HM Bark Endeavour, May 17, 1770.
I have noted before the change that comes over men in these latitudes. Crossing the Line an invisible curtain parts to admit us into a mirror world reflecting back on us. Be it the isolation or the odour of possibility that attaches to these parts, the men seek every opportunity to throw off the habiliments of civilisation to stand naked in their raw state. I speak here of their inner nature. If a man is a violent oaf then out here on the ocean his disposition becomes most plain. It is the same for the drunkard, the thief and the traitor. An incident in recent days served to demonstrate the reduction in the men to their base nature.
After a bout of drinking, my clerk Mr Orton, a man of unobjectionable character, had his clothes cut from his sleeping form and a part of both his ears cut off by Mr Magra, a man that can be well spared, or to speak more plainer, good for nothing. If this tendency to revert to the savage state is not entirely surprising, it concerns me that such behaviour is the greatest Insult that could be offered to my authority.
No sooner had I been required to quell the animal tendencies in the men than another episode, more unfortunate, presented itself. As has been noted, Mr Buchan, one of the artists, suffered an alarming metamorphosis in the region of Otaheite. The appearance of fish gills on his person were the first indication and soon, as recommended by the excellent Molyneux, it became necessary to fashion a tank for the poor man whose transformation was now complete. It being a trait of the species, the men were soon drawn to the spectacle. Several sat by the tank which had been fashioned from a sea chest and conversed with Buchan, now more fish than man, in a manner wholly familiar. Others could not resist the temptation to taunt Buchan and his predicament. Magra it was, and this should surprise no one, who was discovered this day dangling a fish-hook in his vicinity and with a smack of his lips declaring to any who might listen that our artist would make a fine table offering dressed with caper sauce and condiments.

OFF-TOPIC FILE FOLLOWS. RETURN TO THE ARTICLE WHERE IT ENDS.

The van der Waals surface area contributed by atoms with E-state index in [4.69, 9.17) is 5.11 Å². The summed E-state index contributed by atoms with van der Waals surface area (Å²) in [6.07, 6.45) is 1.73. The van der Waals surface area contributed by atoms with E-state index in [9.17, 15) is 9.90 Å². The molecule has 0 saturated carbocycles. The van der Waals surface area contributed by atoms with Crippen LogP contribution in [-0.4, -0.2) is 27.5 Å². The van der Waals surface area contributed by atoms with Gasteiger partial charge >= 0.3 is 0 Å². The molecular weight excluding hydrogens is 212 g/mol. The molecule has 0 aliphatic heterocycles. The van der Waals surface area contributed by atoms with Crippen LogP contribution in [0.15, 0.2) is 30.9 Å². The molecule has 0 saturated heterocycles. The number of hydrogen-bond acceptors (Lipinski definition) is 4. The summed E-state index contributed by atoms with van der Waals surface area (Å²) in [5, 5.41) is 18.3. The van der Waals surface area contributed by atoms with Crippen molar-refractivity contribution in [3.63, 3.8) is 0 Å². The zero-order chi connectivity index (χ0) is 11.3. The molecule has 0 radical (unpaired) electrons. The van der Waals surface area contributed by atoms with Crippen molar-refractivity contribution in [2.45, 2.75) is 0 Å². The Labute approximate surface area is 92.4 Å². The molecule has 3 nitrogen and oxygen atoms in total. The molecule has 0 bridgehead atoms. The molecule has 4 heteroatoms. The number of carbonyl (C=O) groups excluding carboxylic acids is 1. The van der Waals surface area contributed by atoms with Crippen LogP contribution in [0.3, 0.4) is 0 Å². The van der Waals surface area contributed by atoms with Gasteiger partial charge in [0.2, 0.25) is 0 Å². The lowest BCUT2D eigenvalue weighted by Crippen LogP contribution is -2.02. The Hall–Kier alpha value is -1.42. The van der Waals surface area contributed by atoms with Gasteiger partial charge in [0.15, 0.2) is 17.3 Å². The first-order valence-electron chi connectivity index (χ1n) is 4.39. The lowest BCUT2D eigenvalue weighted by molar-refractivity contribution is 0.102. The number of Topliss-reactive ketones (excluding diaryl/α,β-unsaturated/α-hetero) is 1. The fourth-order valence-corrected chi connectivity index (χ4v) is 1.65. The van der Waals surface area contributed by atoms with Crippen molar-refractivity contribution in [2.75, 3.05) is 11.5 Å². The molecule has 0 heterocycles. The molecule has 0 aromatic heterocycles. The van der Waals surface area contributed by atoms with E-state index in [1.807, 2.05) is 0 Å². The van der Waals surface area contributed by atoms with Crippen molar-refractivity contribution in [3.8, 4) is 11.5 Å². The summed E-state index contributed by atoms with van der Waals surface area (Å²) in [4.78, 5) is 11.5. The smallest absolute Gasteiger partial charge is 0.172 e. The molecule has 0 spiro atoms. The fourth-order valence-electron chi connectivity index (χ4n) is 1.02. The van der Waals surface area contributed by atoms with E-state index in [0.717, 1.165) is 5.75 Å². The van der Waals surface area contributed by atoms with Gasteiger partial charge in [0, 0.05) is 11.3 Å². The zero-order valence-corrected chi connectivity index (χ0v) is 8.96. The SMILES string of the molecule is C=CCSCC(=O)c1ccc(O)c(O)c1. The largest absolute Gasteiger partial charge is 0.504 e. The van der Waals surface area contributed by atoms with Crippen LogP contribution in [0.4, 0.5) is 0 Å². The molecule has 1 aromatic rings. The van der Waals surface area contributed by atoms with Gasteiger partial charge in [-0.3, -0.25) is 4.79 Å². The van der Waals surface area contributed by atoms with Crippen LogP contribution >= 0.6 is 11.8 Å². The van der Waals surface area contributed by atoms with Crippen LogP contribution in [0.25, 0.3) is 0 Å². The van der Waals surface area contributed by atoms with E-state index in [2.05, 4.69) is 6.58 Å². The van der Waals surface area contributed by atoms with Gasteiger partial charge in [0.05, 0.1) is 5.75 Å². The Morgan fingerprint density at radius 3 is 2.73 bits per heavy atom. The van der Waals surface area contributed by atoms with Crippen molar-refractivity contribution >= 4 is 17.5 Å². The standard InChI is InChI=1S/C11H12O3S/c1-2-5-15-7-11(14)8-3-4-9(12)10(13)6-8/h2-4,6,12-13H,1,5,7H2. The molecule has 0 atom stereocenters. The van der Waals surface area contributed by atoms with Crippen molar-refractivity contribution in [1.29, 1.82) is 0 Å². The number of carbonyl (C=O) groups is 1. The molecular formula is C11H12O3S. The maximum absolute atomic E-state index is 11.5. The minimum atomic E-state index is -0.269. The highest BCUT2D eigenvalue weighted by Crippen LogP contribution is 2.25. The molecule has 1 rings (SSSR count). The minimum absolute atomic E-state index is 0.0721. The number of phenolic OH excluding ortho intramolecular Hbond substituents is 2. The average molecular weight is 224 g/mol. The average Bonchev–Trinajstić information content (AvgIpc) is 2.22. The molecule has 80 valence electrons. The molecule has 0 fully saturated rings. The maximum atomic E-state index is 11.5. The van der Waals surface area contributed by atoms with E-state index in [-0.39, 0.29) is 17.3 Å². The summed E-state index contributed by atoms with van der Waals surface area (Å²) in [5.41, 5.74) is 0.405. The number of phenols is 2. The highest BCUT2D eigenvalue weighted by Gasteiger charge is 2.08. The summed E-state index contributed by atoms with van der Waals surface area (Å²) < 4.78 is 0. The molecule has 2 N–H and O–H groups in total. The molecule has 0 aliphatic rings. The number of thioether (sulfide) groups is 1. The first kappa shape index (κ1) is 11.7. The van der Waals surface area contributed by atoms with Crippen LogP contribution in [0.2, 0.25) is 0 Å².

We continue to run along shore sounding as we go. Smokes may be descried inland and appear to track our progress. Mr Banks, Mr Solander and I venture from time to time to make connection with the authors of the Smokes but their fires more often than not are abandoned and the only evidence of the presence of the Natives are the shells of Mussels and suchlike which is all they appear to eat. They might be ghosts. From Port Stephens we came upon the place I named Moreton Bay while inland rose a singular feature which I have called Glasshouse Mountains for their resemblance to these structures. It occasioned some comment from our Gentlemen who seemed unaware that their conversation were not as private as they might wish.
‘It is possible that our Navigator believes himself the Creator of all he beholdeth,’ the unmistakable sneer in the voice alerted me to Banks expanding upon a theme. ‘Not until he names a thing does it come into being.’
‘His own Book of Genesis, sir?’ This was Solander.
‘The Creator might be trusted to name a thing—there is an aptness to elephant or rhinoceros—but Glasshouse Mountains?! Might we expect Outhouse Mountains to be soon summoned into existence?’
I judged it opportune at this juncture to call for Hicks and when I entered the Great Cabin was presented with the sight of Banks and Solander in apparent thrall to a specimen of the plant which is everywhere evident along the coast.
‘Ah, Lieutenant,’ quoth the mountebank in oily tones, ‘What do you think? Mr Solander and Mr Sporing have done me the singular honour of naming this bottlebrush in my name. Banksia!’ announced the dandy.
My name is legion, my lips itched to articulate the words, for we are many.
The man is a devil.
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